Protects employees from genetic discrimination at the workplace:
• Prohibits the use of genetic information in employment decisions, such as hiring, firing, job
assignments, and promotions.
• Prevents the acquisition and disclosure of genetic information.
• Applies the same procedures and remedies as other forms of employment discrimination, such as race
under the Civil Rights Act of 1964 and disabilities under the Americans with Disabilities Act of 1990.
Supporters say the bill is long past due, given the advances in technology, including the mapping of the Human Genome and the development of tests that can predict whether a patient is vulnerable to a wide array of genetic disorders like breast cancer and neurological ailments like Huntington’s disease. But many people shy from the tests that might save their lives or lead to major scientific advances, fearing the loss of health insurance or a threat to their work. Some companies have even started performing genetic testing on their employees, even in the face of much legal uncertainty about whether such testing is legal. Last year, Burlington Northern Santa Fe Railway paid over $2 million to settle claims with employees who after developing symptoms for carpal tunnel syndrome, were forced to submit to genetic testing. (See Reuters article.) The passage of this legislation would prevent such future abuses, and encourage the lawful use of testing to promote scientific advances and better health, rather than impede employees’ employment and advancement.
The bill was first introduced in the Senate in 1997 (1997 version) by Sen. Olympia J. Snowe (R-ME), and then was aimed only at health insurers. While the idea attracted the support of prominent senators such as Sen. Bill Frist (R-TN), now the Republican leader, and Sen. Tom Daschle (D-SD), the Democratic leader, the measure nonetheless languished for several years. Insurers objected to language that they said would prevent them from collecting information that could help them manage the health care of patients with genetic diseases, so that section was removed. While Republicans wanted to limit the bill to health insurers, Democrats wanted to see it expanded to include employers; it now includes employers.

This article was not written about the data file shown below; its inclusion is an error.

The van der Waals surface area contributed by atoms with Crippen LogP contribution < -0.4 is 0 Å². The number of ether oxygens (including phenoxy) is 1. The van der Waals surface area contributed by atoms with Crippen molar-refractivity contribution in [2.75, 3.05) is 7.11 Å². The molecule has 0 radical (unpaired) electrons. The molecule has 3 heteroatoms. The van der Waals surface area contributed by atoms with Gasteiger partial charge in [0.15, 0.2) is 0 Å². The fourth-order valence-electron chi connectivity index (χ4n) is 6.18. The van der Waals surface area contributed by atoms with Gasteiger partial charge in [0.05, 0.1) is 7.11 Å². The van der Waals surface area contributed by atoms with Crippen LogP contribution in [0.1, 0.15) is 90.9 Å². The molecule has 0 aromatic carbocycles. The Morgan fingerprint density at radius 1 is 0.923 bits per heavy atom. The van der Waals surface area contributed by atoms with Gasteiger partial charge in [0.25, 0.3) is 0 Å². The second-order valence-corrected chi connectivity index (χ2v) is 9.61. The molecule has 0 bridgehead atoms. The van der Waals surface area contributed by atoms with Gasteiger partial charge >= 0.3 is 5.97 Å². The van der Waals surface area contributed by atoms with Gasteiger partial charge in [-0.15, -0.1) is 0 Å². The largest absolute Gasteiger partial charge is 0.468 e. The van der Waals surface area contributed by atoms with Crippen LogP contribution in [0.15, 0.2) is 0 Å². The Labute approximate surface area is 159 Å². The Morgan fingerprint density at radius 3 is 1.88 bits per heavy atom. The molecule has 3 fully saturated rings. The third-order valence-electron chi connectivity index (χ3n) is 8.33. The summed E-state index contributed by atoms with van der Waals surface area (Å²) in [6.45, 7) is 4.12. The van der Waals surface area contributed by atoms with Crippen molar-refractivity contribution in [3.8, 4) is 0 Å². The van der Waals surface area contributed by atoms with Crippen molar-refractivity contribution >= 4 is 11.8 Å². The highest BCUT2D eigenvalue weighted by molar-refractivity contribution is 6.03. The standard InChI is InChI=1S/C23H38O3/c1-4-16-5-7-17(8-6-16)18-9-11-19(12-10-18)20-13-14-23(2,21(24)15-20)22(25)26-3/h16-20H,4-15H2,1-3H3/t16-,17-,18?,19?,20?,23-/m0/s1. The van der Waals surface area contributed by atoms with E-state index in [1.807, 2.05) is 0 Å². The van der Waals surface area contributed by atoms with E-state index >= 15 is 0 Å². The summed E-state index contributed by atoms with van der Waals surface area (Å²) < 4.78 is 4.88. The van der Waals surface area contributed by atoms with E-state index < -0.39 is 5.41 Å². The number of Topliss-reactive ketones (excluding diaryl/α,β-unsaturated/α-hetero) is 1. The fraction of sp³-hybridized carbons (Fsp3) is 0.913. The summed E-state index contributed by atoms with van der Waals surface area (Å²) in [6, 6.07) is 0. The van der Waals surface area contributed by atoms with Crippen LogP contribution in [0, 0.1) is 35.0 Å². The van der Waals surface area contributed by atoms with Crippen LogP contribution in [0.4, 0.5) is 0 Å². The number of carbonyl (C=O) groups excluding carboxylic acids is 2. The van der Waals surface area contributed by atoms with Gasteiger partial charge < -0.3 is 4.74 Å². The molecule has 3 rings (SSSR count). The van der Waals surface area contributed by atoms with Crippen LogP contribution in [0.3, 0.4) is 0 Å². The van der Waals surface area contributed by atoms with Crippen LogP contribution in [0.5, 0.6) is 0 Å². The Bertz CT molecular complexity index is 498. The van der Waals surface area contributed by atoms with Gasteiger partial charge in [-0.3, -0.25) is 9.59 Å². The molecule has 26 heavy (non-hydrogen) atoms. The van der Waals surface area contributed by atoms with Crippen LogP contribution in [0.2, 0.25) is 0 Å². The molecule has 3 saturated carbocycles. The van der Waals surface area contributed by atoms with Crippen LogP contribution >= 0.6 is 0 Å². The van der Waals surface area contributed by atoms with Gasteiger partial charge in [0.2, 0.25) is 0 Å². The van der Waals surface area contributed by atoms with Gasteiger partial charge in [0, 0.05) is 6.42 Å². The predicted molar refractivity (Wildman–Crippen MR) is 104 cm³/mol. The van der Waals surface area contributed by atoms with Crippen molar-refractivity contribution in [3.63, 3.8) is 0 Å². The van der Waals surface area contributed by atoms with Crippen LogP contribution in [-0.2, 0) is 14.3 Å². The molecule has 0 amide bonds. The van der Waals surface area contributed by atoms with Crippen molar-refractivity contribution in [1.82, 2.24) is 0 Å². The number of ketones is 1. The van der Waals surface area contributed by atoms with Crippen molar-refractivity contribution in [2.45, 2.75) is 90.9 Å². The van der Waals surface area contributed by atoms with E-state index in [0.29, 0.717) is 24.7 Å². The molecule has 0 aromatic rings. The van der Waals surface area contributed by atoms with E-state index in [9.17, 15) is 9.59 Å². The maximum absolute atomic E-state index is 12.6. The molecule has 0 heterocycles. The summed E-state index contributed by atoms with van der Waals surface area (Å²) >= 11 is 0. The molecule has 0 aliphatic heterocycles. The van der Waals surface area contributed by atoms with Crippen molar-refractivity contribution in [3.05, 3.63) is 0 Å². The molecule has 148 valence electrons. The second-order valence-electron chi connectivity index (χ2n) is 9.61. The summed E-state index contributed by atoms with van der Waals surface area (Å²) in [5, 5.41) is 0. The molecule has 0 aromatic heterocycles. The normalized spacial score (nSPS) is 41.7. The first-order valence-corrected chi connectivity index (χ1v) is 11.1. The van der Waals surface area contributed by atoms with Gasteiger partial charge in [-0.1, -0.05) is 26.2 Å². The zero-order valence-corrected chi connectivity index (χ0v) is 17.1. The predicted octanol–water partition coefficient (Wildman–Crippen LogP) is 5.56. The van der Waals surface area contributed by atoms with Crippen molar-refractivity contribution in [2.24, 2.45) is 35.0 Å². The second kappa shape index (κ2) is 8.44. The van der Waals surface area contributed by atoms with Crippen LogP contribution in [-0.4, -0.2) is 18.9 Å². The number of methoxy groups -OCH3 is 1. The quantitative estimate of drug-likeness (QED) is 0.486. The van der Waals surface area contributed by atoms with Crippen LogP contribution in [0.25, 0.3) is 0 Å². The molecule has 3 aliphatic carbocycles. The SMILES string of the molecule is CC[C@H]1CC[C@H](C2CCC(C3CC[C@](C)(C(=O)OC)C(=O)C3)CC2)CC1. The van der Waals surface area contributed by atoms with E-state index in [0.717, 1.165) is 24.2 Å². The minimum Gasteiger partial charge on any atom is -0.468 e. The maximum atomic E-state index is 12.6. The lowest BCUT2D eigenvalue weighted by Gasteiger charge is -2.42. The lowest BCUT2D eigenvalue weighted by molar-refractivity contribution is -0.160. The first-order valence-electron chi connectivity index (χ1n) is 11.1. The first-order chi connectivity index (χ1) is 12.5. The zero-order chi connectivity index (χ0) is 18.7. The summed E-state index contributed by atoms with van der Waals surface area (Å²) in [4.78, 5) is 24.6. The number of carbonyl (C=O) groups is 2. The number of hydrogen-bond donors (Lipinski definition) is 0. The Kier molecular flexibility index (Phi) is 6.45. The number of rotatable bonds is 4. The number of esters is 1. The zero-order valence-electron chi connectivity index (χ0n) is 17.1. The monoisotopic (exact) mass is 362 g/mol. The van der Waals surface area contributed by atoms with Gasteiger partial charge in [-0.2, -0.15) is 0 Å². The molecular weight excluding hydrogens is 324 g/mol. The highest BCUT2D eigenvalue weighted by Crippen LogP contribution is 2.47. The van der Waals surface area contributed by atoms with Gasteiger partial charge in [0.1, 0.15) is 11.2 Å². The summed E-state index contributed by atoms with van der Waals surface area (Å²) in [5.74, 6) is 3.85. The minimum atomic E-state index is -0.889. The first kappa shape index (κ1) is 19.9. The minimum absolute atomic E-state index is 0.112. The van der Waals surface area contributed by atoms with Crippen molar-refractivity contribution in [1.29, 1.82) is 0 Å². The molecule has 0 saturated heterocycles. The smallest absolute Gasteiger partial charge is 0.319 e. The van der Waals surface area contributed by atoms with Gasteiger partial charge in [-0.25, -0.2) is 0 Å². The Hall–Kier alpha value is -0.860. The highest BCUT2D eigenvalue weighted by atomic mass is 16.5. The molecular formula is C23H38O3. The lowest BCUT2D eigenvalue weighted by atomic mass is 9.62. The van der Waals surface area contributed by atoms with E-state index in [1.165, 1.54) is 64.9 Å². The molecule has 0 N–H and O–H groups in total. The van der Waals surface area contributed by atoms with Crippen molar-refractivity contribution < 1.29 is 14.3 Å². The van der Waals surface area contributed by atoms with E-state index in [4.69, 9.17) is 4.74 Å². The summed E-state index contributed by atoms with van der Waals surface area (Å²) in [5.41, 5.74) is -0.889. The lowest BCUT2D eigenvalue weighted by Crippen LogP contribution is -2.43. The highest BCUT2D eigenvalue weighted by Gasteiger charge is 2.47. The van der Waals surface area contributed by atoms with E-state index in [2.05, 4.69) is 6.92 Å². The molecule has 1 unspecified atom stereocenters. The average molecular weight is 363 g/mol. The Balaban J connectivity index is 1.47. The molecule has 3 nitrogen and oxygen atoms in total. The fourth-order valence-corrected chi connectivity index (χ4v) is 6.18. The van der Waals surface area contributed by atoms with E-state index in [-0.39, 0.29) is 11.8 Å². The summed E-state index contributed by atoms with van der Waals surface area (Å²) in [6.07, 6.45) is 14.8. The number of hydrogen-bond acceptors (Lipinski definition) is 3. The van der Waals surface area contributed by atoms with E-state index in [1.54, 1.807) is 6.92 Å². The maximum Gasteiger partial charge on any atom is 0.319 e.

Given the bill’s strong bipartisan recommendation from the HELP Committee, it is expected to easily pass the Senate. Its fate is more uncertain in the House of Representatives, however. A similar measure, the Genetic Nondiscrimination in Health Insurance and Employment Act (HR 1910), has been introduced in the House by Rep. Louise McIntosh Slaughter (D-NY), and already has over 140 cosponsors. The bill also has the support of Tommy Thompson, Secretary of Health & Human Services (HHS), who indicated his support in a recent letter to HELP Chair Sen. Judd Gregg (R-NH). It is hoped that the Senate’s action yesterday finally represents significant progress, and will lead to swift passage of new protections against genetic discrimination.
More resources on genetic discrimination: